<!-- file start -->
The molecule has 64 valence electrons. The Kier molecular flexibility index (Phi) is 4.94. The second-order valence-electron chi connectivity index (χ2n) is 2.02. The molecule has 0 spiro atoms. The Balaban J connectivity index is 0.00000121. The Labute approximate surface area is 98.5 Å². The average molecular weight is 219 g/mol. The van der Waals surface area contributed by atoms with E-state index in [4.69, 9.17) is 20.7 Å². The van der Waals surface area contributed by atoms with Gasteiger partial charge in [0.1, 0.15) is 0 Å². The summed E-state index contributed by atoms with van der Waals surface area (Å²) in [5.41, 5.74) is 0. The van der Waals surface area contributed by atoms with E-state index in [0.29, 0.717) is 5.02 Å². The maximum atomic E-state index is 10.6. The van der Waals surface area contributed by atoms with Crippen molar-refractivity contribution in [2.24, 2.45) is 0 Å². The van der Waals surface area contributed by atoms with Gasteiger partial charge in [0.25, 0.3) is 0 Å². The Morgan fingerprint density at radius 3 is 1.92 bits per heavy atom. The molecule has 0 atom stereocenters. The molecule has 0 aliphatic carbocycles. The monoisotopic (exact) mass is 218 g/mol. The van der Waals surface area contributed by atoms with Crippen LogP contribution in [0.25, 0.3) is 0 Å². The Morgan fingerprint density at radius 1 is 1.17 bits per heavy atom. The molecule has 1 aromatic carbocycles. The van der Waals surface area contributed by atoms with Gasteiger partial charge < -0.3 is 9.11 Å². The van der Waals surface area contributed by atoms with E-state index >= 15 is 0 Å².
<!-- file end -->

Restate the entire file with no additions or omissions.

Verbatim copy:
The molecule has 64 valence electrons. The Kier molecular flexibility index (Phi) is 4.94. The second-order valence-electron chi connectivity index (χ2n) is 2.02. The molecule has 0 spiro atoms. The Balaban J connectivity index is 0.00000121. The Labute approximate surface area is 98.5 Å². The average molecular weight is 219 g/mol. The van der Waals surface area contributed by atoms with E-state index in [4.69, 9.17) is 20.7 Å². The van der Waals surface area contributed by atoms with Gasteiger partial charge in [0.1, 0.15) is 0 Å². The summed E-state index contributed by atoms with van der Waals surface area (Å²) in [5.41, 5.74) is 0. The van der Waals surface area contributed by atoms with E-state index in [0.29, 0.717) is 5.02 Å². The maximum atomic E-state index is 10.6. The van der Waals surface area contributed by atoms with Crippen molar-refractivity contribution in [2.24, 2.45) is 0 Å². The van der Waals surface area contributed by atoms with Gasteiger partial charge in [0.25, 0.3) is 0 Å². The Morgan fingerprint density at radius 3 is 1.92 bits per heavy atom. The molecule has 0 atom stereocenters. The molecule has 0 aliphatic carbocycles. The monoisotopic (exact) mass is 218 g/mol. The van der Waals surface area contributed by atoms with Crippen LogP contribution in [0.25, 0.3) is 0 Å². The Morgan fingerprint density at radius 1 is 1.17 bits per heavy atom. The molecule has 1 aromatic carbocycles. The van der Waals surface area contributed by atoms with Gasteiger partial charge < -0.3 is 9.11 Å². The van der Waals surface area contributed by atoms with E-state index >= 15 is 0 Å².